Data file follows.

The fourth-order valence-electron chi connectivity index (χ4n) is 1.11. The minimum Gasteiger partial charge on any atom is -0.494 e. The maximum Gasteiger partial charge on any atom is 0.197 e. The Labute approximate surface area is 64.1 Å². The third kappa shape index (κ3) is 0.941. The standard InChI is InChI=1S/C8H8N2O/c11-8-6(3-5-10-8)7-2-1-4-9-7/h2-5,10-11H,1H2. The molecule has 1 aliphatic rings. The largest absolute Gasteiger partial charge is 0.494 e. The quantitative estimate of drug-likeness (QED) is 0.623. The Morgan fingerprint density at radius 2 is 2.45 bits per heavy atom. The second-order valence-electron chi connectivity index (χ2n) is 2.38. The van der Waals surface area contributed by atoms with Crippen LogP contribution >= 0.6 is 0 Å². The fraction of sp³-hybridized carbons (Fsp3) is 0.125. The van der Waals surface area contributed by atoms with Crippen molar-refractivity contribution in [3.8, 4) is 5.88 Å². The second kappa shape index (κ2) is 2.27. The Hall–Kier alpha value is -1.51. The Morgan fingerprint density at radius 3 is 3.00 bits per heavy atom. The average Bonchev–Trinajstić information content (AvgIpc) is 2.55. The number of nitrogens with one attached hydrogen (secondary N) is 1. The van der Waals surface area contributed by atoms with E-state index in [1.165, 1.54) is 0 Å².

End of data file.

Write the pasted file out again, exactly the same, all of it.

The fourth-order valence-electron chi connectivity index (χ4n) is 1.11. The minimum Gasteiger partial charge on any atom is -0.494 e. The maximum Gasteiger partial charge on any atom is 0.197 e. The Labute approximate surface area is 64.1 Å². The third kappa shape index (κ3) is 0.941. The standard InChI is InChI=1S/C8H8N2O/c11-8-6(3-5-10-8)7-2-1-4-9-7/h2-5,10-11H,1H2. The molecule has 1 aliphatic rings. The largest absolute Gasteiger partial charge is 0.494 e. The quantitative estimate of drug-likeness (QED) is 0.623. The Morgan fingerprint density at radius 2 is 2.45 bits per heavy atom. The second-order valence-electron chi connectivity index (χ2n) is 2.38. The van der Waals surface area contributed by atoms with Crippen LogP contribution >= 0.6 is 0 Å². The fraction of sp³-hybridized carbons (Fsp3) is 0.125. The van der Waals surface area contributed by atoms with Crippen molar-refractivity contribution in [3.8, 4) is 5.88 Å². The second kappa shape index (κ2) is 2.27. The Hall–Kier alpha value is -1.51. The Morgan fingerprint density at radius 3 is 3.00 bits per heavy atom. The average Bonchev–Trinajstić information content (AvgIpc) is 2.55. The number of nitrogens with one attached hydrogen (secondary N) is 1. The van der Waals surface area contributed by atoms with E-state index in [1.165, 1.54) is 0 Å².